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DiRT plugin available for Commons In A Box (CBOX) Scholarly Network

CBOX site with DiRT plugin enabled

As the concluding post of our two-week series of announcements, the DiRT directory is delighted to announce a new plugin for the Commons In A Box (CBOX) scholarly networking platform that brings DiRT’s tool listings directly to people in an environment where they can discuss digital tools  and share their expertise and suggestions within trusted communities.

The DiRT plugin is already available for individual group owners to enable on the CUNY Academic Commons, NYC Digital Humanities, and the Texas Digital Humanities Consortium. Anyone who runs the Commons In A Box platform can download the “DiRT directory client” plugin from wordpress.org.

Members of a group in which this plugin has been enabled can search the DiRT database within the CBOX interface and indicate that they use particular tools; doing so will add those tools to their profile. Groups that enable the plugin can display what tools are used by their members. Users can also easily look for others who use a particular tool. The sitewide activity feed shows recent users who have added tools to their profiles, helping raise awareness of what tools are commonly adopted by projects.

In its previous incarnation as Bamboo DiRT, the DiRT directory included an “I use this” button on each tool profile that authenticated users could click to add a tool to their profile. However, this feature was very rarely used, not least because many active users of DiRT had never felt a need to create an account on the site. While early plans for CBOX integration involved taking advantage of DiRT’s own “I use this” button, the DiRT team realized that for most of its users, DiRT is a source of information, not a social space where people are interested in creating and maintaining a profile, or aggregating and broadcasting information about the tools they use. In contrast, an instance of CBOX, such as the CUNY Academic Commons, is precisely the kind of space where people develop and maintain profiles, and are more likely to develop communities of practice around tools. For that reason, the DiRT team removed the “I use this” feature from DiRT, and the integration with CBOX sites provides that functionality in a place where it is more likely to be used and fostered by a community.

The DiRT directory client was developed by a team at The Graduate Center of the City University of New York led by Professor Matthew K. Gold, with Boone Gorges as the lead developer. The Andrew W. Mellon Foundation generously supported the development of this plugin, as well as all the other new features highlighted over the last two weeks: our affiliation with centerNet, integration with DHCommons, Spanish translation work, tool reviews, export options and API, adding tools using Twitter, the new tool lists feature, TaDiRAH terms and RDF, the “assignment-in-a-box”, and our “recipes” partnership with TAPoR.

As we conclude this series of announcements, as well as this phase of actively developing new infrastructure for DiRT, we would like to thank the Mellon Foundation, our development partners at The Graduate Center, CUNY, the Drupal developers at Agile Humanities Agency, DiRT’s volunteer steering committee, editorial board, and translators, new parent organization centerNet, and partner projects including TAPoR and Geohumanities SIG. DiRT would not be where it is today without your support.

DiRT partners with TAPoR to provide "recipes"

The DiRT directory is happy to announce a partnership with TAPoR that will involve, among other collaborations, a joint effort to further develop the Methods Commons (methodi.ca). The Methods Commons is a collection of “recipes”, or step-by-step guides to how to apply digital tools to scholarly problems. Many of these recipes illustrate how to use multiple tools together, which provides additional, helpful context for DiRT users exploring how they might incorporate particular tools into their project.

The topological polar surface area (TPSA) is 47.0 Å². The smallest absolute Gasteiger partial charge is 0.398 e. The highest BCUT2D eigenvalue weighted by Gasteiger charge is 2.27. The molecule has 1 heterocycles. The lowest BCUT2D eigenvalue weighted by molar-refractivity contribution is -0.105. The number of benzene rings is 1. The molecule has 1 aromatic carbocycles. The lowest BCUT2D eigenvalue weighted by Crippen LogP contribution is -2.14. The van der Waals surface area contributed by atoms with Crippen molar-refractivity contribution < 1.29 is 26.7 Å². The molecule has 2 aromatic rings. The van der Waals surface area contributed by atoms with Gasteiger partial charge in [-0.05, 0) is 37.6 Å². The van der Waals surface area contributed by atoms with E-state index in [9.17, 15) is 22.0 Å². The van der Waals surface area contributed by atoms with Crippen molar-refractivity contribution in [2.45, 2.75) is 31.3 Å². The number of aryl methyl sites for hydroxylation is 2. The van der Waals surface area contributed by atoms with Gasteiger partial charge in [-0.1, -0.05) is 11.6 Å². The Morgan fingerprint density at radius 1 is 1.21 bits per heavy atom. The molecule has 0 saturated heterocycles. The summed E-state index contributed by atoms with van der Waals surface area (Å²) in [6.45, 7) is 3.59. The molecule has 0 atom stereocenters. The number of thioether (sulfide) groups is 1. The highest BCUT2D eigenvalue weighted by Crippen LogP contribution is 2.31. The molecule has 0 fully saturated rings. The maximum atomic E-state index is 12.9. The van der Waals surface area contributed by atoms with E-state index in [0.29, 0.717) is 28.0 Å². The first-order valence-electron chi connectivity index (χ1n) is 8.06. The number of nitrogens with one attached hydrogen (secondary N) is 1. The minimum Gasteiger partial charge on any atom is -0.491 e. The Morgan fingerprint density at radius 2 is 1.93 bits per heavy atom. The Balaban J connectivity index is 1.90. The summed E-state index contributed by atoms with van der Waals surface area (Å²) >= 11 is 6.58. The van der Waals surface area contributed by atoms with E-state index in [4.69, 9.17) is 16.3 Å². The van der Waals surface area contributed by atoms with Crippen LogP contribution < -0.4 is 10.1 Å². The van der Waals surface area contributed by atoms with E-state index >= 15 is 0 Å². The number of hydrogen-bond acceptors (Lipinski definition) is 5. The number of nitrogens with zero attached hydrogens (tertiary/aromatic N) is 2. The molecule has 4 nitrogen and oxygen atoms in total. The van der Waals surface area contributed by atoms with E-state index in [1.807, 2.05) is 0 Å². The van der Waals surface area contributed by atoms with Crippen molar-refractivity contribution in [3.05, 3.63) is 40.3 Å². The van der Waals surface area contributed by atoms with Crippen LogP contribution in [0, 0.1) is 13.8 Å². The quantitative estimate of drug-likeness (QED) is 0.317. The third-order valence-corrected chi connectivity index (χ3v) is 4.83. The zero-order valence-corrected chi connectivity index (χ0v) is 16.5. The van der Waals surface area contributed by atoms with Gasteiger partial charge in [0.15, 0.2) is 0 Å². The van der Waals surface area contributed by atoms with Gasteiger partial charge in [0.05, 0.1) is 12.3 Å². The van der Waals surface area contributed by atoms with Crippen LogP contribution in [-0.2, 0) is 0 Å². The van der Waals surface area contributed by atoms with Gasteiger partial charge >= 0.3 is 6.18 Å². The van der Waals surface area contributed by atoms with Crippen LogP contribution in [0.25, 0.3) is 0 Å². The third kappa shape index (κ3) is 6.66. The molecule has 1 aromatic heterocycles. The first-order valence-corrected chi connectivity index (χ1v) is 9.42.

Like reviews and projects, recipes (if available for a given tool) are presented in a tab on the tool’s DiRT profile. For example, DiRT editorial board member Doug Duhaime has contributed an example recipe on how to index text files with Python.

As part of DiRT’s partnership with TAPoR, textual tools that are also listed in TAPoR now include a link to the tool’s TAPoR profile in the “other directories” tab. TAPoR profiles feature slightly different metadata than DiRT (such as information on background processing and ease of use), and are worth consulting while investigating a tool.

The new Methods Commons site, like DiRT, uses TaDiRAH goals and methods as one way of organizing its recipes. In the coming months, it will play an important role in disseminating code snippets and nascent tools developed as part of the Text Mining the Novel initiative. If you are interested in contributing a recipe to Methods Commons, please contact us for an account on the site.

The integration between the Methods Commons site and DiRT was accomplished using a modified version of the DiRT/DHCommons integration modules developed by Agile Humanities Agency (as discussed here). If you have a Drupal site with information that would enrich DiRT’s tool profiles, please contact us to discuss the possibility of a similar arrangement.

Note: This is the tenth in a series of announcements about new features and developments for the DiRT directory. We've previously covered our affiliation with centerNet, integration with DHCommons, Spanish translation work, tool reviews, export options and API, adding tools using Twitter, the new tool lists feature, TaDiRAH terms and RDF, and the “assignment-in-a-box”. Check back for more "dirt" on DiRT!

Bring DiRT into your classroom with our "assignment-in-a-box"

Exploring and assessing tools for digital research is a common aspect of digital humanities courses. The DiRT directory’s new tool review feature can play a role in digital humanities curriculum development by offering a public space where students can share their evaluations in a way that will help others decide which tools to adopt.

DiRT steering committee member Shawn Day has developed a tool review assignment that can be incorporated into digital humanities courses, and other digitally inflected curricula (e.g. digital literacy seminars, professional development workshops for librarians, etc.) This “assignment in a box” can be used as is, or can be freely modified to meet the particular needs of the course. It is currently available as a “beta” release; feedback on the assignment, both from instructors and from students, is welcome via our contact form. We will revise the assignment or include variations depending on the ongoing response from users.